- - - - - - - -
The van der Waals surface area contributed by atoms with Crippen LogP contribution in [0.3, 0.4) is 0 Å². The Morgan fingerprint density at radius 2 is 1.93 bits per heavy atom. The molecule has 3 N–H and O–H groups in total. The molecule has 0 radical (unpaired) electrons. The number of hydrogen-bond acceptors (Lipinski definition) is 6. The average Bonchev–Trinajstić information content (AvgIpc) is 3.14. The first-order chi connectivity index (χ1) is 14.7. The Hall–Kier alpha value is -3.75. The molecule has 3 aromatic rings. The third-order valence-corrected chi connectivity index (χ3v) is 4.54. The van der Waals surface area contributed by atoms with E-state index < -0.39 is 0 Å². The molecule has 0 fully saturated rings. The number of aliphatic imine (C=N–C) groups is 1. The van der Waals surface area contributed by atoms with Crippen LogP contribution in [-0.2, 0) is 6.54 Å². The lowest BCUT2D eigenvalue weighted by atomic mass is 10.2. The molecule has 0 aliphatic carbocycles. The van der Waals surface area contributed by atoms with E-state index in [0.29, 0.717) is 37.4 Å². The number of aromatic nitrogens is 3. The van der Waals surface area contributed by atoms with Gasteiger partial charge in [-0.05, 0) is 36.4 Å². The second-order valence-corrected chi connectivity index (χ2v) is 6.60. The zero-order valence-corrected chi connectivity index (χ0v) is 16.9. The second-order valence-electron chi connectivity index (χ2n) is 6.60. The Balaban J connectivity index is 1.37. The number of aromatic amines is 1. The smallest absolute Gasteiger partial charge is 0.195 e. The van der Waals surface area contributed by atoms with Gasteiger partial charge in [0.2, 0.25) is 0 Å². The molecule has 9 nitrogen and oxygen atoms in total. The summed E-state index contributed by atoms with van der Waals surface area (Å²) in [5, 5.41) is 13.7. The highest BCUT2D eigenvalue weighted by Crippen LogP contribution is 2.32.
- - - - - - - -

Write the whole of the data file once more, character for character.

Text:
The van der Waals surface area contributed by atoms with Crippen LogP contribution in [0.3, 0.4) is 0 Å². The Morgan fingerprint density at radius 2 is 1.93 bits per heavy atom. The molecule has 3 N–H and O–H groups in total. The molecule has 0 radical (unpaired) electrons. The number of hydrogen-bond acceptors (Lipinski definition) is 6. The average Bonchev–Trinajstić information content (AvgIpc) is 3.14. The first-order chi connectivity index (χ1) is 14.7. The Hall–Kier alpha value is -3.75. The molecule has 3 aromatic rings. The third-order valence-corrected chi connectivity index (χ3v) is 4.54. The van der Waals surface area contributed by atoms with E-state index < -0.39 is 0 Å². The molecule has 0 fully saturated rings. The number of aliphatic imine (C=N–C) groups is 1. The van der Waals surface area contributed by atoms with Crippen LogP contribution in [-0.2, 0) is 6.54 Å². The lowest BCUT2D eigenvalue weighted by atomic mass is 10.2. The molecule has 0 aliphatic carbocycles. The van der Waals surface area contributed by atoms with E-state index in [0.29, 0.717) is 37.4 Å². The number of aromatic nitrogens is 3. The van der Waals surface area contributed by atoms with Gasteiger partial charge in [-0.05, 0) is 36.4 Å². The second-order valence-corrected chi connectivity index (χ2v) is 6.60. The zero-order valence-corrected chi connectivity index (χ0v) is 16.9. The second-order valence-electron chi connectivity index (χ2n) is 6.60. The Balaban J connectivity index is 1.37. The number of aromatic amines is 1. The smallest absolute Gasteiger partial charge is 0.195 e. The van der Waals surface area contributed by atoms with Gasteiger partial charge in [0.2, 0.25) is 0 Å². The molecule has 9 nitrogen and oxygen atoms in total. The summed E-state index contributed by atoms with van der Waals surface area (Å²) in [5, 5.41) is 13.7. The highest BCUT2D eigenvalue weighted by Crippen LogP contribution is 2.32.